Hotel Demetria, Guadalajara
“There is a saying that if you can make a business successful in Guadalajara, you can make it successful anywhere,” says Hotel Demetria owner and architect, Iván Cordero of his hometown. Sandwiched between two historic houses—Luis Barragán’s Casa Franco and Pedro Castellanos Casa Quiñones—Hotel Demetria, Cordero’s first building, is part of his larger effort to preserve Guadalajara’s architectural history and instill a sense of “social conscience in tourists and locals.”
His involvement with the project began when he saw that Casa Quiñones and an adjacent property were for sale. The house, built in 1930, is one of Mexico’s fist modernist buildings and boasts intricate tile floors, a floating staircase, an elevator, and unique multilevel structure. But the owners who sold the house to Cordero didn’t exactly see it that way: Cordero found food in the kitchen and many original pieces of furniture in the house, even though it had been abandoned for nearly fifteen years. Weeks of cleaning yielded Art Deco fountains under vines, sweaters tossed in corners, and an original sketch of the house by Castellanos, signed and dated.
Soon after, Casa Franco was up for sale. As Cordero puts it: “I got really lucky.” He made an offer and began to toy with the idea of placing a hotel between the two properties. Although some in the neighborhood were initially resistant to the idea, Cordero and Oscar Luna, now the hotel’s experience assistant, went door-to-door to chat with the community. Ultimately, they gained their neighbors’ trust and were able to move ahead with construction.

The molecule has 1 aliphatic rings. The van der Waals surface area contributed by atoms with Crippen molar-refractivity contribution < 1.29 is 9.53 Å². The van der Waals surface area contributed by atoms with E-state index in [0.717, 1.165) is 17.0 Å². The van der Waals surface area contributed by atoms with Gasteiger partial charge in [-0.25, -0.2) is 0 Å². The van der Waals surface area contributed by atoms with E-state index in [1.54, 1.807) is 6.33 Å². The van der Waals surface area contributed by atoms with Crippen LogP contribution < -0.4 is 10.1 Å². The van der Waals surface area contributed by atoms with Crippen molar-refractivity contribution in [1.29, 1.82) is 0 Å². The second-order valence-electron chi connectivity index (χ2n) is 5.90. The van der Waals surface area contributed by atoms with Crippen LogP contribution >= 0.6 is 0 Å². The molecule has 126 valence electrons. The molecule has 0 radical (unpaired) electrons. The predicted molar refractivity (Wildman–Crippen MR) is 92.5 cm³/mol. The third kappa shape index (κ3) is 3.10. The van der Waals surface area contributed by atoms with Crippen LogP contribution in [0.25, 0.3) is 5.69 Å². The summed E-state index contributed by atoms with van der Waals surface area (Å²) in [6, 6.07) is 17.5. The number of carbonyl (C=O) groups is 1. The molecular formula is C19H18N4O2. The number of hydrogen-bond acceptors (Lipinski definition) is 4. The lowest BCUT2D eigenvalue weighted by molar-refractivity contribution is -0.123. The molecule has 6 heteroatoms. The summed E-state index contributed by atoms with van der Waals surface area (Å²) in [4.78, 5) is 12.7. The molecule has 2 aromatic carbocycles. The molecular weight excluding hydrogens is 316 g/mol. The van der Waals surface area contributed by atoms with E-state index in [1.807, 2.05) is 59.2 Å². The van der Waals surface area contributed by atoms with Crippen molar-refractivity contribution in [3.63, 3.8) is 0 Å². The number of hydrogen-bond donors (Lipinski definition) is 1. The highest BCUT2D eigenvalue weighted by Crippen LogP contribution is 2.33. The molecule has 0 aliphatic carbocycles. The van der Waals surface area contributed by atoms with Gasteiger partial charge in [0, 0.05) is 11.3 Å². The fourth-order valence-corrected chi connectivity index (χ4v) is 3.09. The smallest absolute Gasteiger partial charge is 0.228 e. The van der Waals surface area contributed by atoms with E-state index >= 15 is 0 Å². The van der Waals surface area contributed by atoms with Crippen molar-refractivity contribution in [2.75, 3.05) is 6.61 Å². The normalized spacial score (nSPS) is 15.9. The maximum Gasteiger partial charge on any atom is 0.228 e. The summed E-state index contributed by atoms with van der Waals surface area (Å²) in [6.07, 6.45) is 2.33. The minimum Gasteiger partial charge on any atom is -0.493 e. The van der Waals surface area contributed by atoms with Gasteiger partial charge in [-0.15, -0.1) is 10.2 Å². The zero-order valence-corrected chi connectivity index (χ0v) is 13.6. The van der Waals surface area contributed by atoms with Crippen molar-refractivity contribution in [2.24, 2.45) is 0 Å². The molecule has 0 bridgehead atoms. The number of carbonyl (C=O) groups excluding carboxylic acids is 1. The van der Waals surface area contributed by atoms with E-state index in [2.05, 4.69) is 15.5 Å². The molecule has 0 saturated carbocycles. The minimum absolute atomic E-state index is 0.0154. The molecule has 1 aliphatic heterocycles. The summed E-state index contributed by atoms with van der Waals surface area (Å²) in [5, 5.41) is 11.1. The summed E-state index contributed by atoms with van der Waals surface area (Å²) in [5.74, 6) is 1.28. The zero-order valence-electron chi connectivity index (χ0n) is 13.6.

Now, just over a year old, the nearly 10,000-square-foot boutique hotel has 37 rooms and six apartments. The structure exemplifies many elements of Mexican architecture and design: mixing modern brutalism and functionalism with classic French and Spanish colonialism. Although the dark stone, cement panels, and glass façade are stark, the building has a sense of calm reminiscent of a monastery. By contrast, Hotel Demetria’s furniture, which Cordero sources from flea markets, has the bright homey aesthetic one expects from traditional Mexican design. The lobby serves as a gallery and event space, but when we visited it was only inhabited by Van Dyke’s portrait of the Duchess of Croy.
From the old convent tables in the bookstore to the pottery in the restaurant, every piece is for sale. Luna explains, “That is the point of a true boutique hotel: for everything to be available to the guest. Also, it allows our inventory to rotate and keeps things looking fresh each time someone visits the hotel.” An art store in the adjacent Casa Franco highlights artists from all over Mexico. “Often tourists won’t know what they are buying or the artists won’t know how much to charge. We buy and sell everything at fair prices,” Luna says.
Cordero and Luna have plans to continue to preserve historical architecture in Guadalajara, building on Hotel Demetria’s success to promote future projects like an apartment complex, currently under construction, and another art gallery, which is in the works.